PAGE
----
Unfortunately, over 50% of the population of Kenya lives below the poverty line. The average weekly income for a family in the region ‘Me to We’ were located is 5000 schillings, which is equivalent to about 5 Canadian dollars. To experience their lifestyle, Mackenzie had to take these funds, go to the local market, and attempt to buy enough food for the entire week!

“What an experience! Using our limited Swahili vocabulary and bartering skills we stretched our money to the maximum. When we came home with our purchases and laid them out it was painfully obvious that the food we bought was barely enough to sustain one person for a week, let alone 3-5 people.”

Families are often forced to sacrifice healthy, quality, and diverse food choices for what they can afford. Mackenzie and Sarah’s experiences only work to emphasize the difficulties of rural life, and what the local population have to endure.

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Still working on the vocational centre. Also, you can see Mackenzie making the ‘water walk’. This involves walking over a kilometre to the local river to bring back water – a walk often made 5-8 times per day.

Western influence can have both positive and negative effects on Kenyan communities. Big businesses often push smaller enterprises out of the market while a reliance on one time gifts and supplies makes it harder to foster growth.

“We have created a relationship of reliance on handouts by giving gifts rather than empowerment.”

On the other hand, many western organizations like Me to We work closely with the communities to improve facilities, promote education, and modernize without losing sight of important cultural and societal values.

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Here we see Mackenzie reading to students from the Emori Joi Elementary School. As you can tell, she was pretty popular!

One of the most important parts of development work in countries like Kenya is the perspective on women’s role in society. Many women are often so busy they don’t have time to develop income generating skills or get an education. In some cases, women are trying to change this to create a brighter future.

“We were lucky enough to meet a community leader who shared with us her story of working with Free the Children and other local momma to create a lending circle. Local women worked together to develop one business plan then gathered the meager amounts of money that they could spare, pooled it together, carried out their business plan and then divided profits accordingly.”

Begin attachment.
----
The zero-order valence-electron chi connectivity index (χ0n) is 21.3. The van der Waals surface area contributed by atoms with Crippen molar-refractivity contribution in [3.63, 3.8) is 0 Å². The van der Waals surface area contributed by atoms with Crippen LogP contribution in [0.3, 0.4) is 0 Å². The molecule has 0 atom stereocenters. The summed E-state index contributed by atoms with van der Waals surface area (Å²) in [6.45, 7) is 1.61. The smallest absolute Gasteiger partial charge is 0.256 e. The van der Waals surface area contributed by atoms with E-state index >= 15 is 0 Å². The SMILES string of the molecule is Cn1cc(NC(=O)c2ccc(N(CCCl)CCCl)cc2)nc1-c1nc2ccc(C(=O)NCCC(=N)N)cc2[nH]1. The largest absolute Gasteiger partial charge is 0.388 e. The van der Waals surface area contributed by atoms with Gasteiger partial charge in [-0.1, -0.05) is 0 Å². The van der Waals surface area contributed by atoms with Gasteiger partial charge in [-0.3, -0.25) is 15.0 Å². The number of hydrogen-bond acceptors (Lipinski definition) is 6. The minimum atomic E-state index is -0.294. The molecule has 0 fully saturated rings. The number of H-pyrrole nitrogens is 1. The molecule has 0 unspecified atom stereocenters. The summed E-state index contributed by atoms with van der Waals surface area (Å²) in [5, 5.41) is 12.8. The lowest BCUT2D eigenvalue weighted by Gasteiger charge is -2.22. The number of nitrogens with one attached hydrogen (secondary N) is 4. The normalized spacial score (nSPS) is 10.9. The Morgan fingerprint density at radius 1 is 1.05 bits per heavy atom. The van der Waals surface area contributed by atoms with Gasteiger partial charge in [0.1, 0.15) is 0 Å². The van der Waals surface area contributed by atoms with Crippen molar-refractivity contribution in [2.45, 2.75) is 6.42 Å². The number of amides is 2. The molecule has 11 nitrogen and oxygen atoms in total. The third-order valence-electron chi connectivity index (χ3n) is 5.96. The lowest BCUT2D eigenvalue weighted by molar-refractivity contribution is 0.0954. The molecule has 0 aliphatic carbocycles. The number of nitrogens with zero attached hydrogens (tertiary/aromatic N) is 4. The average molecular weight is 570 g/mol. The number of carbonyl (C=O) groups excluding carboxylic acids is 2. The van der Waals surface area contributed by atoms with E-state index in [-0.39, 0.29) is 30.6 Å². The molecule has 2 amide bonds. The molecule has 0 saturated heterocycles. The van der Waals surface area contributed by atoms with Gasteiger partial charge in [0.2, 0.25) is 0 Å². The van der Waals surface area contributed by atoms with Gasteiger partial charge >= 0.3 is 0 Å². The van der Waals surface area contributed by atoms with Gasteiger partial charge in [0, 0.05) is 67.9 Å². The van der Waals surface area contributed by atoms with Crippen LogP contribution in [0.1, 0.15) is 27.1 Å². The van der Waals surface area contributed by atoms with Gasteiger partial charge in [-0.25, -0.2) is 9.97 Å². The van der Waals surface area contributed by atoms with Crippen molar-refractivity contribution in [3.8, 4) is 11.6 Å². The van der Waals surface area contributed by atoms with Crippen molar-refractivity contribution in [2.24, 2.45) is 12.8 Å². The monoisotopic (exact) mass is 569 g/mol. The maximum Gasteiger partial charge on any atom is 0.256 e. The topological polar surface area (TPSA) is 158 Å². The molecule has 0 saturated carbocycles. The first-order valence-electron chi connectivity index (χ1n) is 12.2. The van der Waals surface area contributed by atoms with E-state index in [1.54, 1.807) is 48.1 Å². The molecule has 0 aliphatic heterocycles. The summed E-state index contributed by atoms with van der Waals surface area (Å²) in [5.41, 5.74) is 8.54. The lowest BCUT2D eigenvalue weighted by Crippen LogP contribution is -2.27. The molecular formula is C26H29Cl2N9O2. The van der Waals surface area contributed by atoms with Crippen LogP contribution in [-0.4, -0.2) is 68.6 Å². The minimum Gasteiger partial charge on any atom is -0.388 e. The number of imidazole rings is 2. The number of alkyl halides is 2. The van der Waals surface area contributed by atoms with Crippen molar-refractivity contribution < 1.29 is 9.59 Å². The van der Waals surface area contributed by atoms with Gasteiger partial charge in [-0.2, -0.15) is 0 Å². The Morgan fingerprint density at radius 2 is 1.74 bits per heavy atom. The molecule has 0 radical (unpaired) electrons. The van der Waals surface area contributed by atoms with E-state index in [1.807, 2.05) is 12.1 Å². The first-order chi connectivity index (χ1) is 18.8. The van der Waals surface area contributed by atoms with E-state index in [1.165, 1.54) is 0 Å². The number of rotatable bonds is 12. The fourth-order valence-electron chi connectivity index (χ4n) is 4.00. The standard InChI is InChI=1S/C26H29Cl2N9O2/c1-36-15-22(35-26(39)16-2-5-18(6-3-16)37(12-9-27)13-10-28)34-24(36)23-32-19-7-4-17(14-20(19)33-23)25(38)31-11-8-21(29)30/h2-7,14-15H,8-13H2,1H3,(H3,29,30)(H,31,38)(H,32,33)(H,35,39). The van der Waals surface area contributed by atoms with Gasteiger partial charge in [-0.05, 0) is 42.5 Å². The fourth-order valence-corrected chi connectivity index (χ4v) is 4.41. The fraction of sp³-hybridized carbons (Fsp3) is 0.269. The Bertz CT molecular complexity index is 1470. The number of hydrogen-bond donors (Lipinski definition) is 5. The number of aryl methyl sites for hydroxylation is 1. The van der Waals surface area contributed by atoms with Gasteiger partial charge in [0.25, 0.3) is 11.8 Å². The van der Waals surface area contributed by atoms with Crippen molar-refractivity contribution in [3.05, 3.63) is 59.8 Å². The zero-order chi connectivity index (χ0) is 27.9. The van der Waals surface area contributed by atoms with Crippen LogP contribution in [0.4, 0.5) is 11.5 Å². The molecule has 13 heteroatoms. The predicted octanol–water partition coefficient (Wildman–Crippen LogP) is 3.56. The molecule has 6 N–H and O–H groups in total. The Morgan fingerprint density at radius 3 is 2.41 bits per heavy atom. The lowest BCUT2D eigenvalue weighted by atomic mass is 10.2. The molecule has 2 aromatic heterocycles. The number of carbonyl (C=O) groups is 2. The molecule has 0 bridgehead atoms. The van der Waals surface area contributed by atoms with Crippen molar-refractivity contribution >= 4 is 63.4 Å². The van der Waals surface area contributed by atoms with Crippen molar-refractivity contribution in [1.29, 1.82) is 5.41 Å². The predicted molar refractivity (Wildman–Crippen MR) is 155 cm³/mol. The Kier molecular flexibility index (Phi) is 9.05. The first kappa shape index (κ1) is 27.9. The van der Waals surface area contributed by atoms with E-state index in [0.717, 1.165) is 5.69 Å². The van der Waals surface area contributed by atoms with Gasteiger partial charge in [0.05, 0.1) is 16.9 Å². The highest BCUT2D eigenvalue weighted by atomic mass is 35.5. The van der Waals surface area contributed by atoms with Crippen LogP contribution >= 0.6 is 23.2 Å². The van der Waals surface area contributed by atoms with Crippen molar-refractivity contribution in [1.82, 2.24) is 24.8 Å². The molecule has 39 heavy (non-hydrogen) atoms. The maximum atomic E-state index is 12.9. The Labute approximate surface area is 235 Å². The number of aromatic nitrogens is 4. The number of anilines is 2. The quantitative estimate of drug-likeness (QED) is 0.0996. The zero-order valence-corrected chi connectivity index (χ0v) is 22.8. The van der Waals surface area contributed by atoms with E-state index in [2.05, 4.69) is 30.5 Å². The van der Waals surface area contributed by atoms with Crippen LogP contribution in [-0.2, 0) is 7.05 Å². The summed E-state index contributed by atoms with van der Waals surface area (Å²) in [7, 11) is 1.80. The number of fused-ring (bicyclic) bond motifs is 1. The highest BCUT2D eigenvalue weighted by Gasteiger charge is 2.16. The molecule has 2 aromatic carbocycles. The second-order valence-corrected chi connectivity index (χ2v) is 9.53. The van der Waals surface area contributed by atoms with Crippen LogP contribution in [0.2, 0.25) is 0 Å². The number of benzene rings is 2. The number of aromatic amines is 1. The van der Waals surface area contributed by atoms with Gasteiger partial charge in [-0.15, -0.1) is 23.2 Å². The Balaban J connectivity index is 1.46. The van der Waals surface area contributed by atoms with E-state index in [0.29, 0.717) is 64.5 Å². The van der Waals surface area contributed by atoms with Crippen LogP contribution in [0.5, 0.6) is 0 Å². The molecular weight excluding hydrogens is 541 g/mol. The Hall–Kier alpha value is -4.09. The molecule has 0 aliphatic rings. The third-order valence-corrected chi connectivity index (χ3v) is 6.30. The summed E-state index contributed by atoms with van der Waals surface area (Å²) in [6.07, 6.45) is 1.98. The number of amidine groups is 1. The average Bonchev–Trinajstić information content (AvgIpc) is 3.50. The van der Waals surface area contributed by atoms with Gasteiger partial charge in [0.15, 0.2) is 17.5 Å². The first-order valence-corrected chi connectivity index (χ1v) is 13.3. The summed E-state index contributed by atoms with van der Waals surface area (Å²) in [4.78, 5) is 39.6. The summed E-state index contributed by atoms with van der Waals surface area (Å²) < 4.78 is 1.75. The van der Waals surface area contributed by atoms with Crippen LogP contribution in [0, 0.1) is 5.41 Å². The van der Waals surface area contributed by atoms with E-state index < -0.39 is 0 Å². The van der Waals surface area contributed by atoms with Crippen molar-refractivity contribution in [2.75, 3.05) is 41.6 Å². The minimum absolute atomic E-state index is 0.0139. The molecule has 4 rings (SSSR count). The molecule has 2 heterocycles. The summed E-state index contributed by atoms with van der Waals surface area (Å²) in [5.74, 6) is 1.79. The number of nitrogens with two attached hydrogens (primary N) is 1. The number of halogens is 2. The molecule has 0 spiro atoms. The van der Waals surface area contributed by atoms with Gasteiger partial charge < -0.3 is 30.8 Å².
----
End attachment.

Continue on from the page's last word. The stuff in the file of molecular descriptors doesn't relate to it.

This community leader was able to send all her children to school, build a modern house, and become an important figure in her community. As the opportunities for women to generate income increase, the better the chance their families will be able to be free from poverty in the long term.

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Image courtesy of www.metowe.com. Visit their website for more information!

Making a Difference in Kenya!

“Through this amazing experience we were able to explore and develop a whole new appreciation of culture and social responsibility, but also of money and how we view and use it. We would like to thank Continental Currency Exchange from the bottom of our hearts for enabling us to embark on such an incredible journey. If ever you have a chance to travel to Kenya, we greatly recommend that you do, and especially if you get the opportunity to visit and truly immerse yourself in rural communities and their customs. It truly is the experience of a lifetime!” 

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The sentiments from everyone here at Continental have been tremendously overwhelming. We can hardly begin to express how proud we are of Mackenzie and Sarah’s actions and their drive to start making a difference in Kenya, and we’re so happy that we were able to help make this dream a reality.

We want to say thank you for all of their hard work and determination, and everything they helped accomplish. Actions like these demonstrate what it truly means to be a global citizen.

Find out more about all the good work ‘Me to We’ is doing here.